Occasionally, a superficial ulcer is slow to heal because the edges of the ulcer contain dead cells. The dead cells prevent a new layer of epithelium from growing across the ulcer and filling in the defect. In these cases, removing the dead cells from the edges of the ulcer with a sterile cotton swab may be necessary to start the healing process. After a few (5 to 7) days of treatment, the fluorescein stain test is performed again. If the cornea does not take up any stain, it is considered to be healed.
Deep ulcers and descemetoceles that are at risk for perforating require more aggressive therapy, such as applying a soft contact lens to the affected cornea, or some type of surgical technique designed to cover the ulcer or descemetocele . A common surgical procedure is a conjunctival graft. In this procedure, a small piece of tissue adjacent to the cornea is sutured over the ulcer. This allows blood vessels to deliver nutrients, antibodies, and infection-fighting cells to the damaged cornea, as well as providing mechanical support, in a similar fashion to how a skin graft promotes healing of a severe burn. Another common procedure is partial tarsorrhaphy (pronounced tar-sor-a-fee), in which the eyelids are temporarily sutured together. The partial closure of the lids protects the cornea. Once the cornea has healed, the tarsorrhaphy is reversed so that the cat can use the eye again. If special techniques, diagnostic equipment or surgical skill is required, your veterinarian may suggest referral to a board-certified veterinary ophthalmologist.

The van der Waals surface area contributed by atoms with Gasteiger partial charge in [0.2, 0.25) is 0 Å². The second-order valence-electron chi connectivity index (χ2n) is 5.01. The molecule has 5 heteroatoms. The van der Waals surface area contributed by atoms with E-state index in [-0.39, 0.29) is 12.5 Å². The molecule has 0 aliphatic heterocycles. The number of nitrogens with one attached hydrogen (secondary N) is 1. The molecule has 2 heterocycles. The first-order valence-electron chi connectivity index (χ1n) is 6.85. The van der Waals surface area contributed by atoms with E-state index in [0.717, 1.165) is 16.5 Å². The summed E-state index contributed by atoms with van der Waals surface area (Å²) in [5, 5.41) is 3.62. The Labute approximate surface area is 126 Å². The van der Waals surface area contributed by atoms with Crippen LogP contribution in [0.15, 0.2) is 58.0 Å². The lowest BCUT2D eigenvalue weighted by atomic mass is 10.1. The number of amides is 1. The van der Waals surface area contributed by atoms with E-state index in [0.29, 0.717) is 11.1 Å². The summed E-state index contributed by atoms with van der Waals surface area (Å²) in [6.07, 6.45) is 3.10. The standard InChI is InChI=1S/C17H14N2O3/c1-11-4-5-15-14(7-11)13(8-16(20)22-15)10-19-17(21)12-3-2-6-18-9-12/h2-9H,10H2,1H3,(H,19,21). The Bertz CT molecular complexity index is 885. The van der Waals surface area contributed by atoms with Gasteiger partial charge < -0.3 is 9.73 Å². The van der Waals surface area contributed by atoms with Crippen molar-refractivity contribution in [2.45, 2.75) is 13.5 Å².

Ulcerative keratitis is a potentially vision-threatening condition. Prompt diagnosis and aggressive treatment is required to preserve vision and keep cats comfortable.
Sidebar – administering eye medications
Administering eye medication
“We often suggest owners try to have the animal learn a positive association (i.e. receiving a treat) with the application of a medication. However, this is often more effective with dogs”, says Dr. Chris Pirie, a veterinary ophthalmologist at Tufts. “Regarding the application of the medication (i.e. drops), we generally suggest the owner rest their right hand (if right-handed) on top of the animals head, while holding the bottle using their thumb and forefinger. The palm and pinky finger are concurrently used to elevate the upper eyelid to allow application of the drop from above. During all of this, the left hand is used to stabilize the animals head and the owner’s body (animal sitting on their lap) to prevent the animal from backing up and getting away. It is important to note that the hand applying the medication is resting on the animals head, as if the animal moves, so does the dropper , which reduces the risk of the dropper tip hitting the globe and causing further injury.”
Further info: Corneal Ulcers in Animals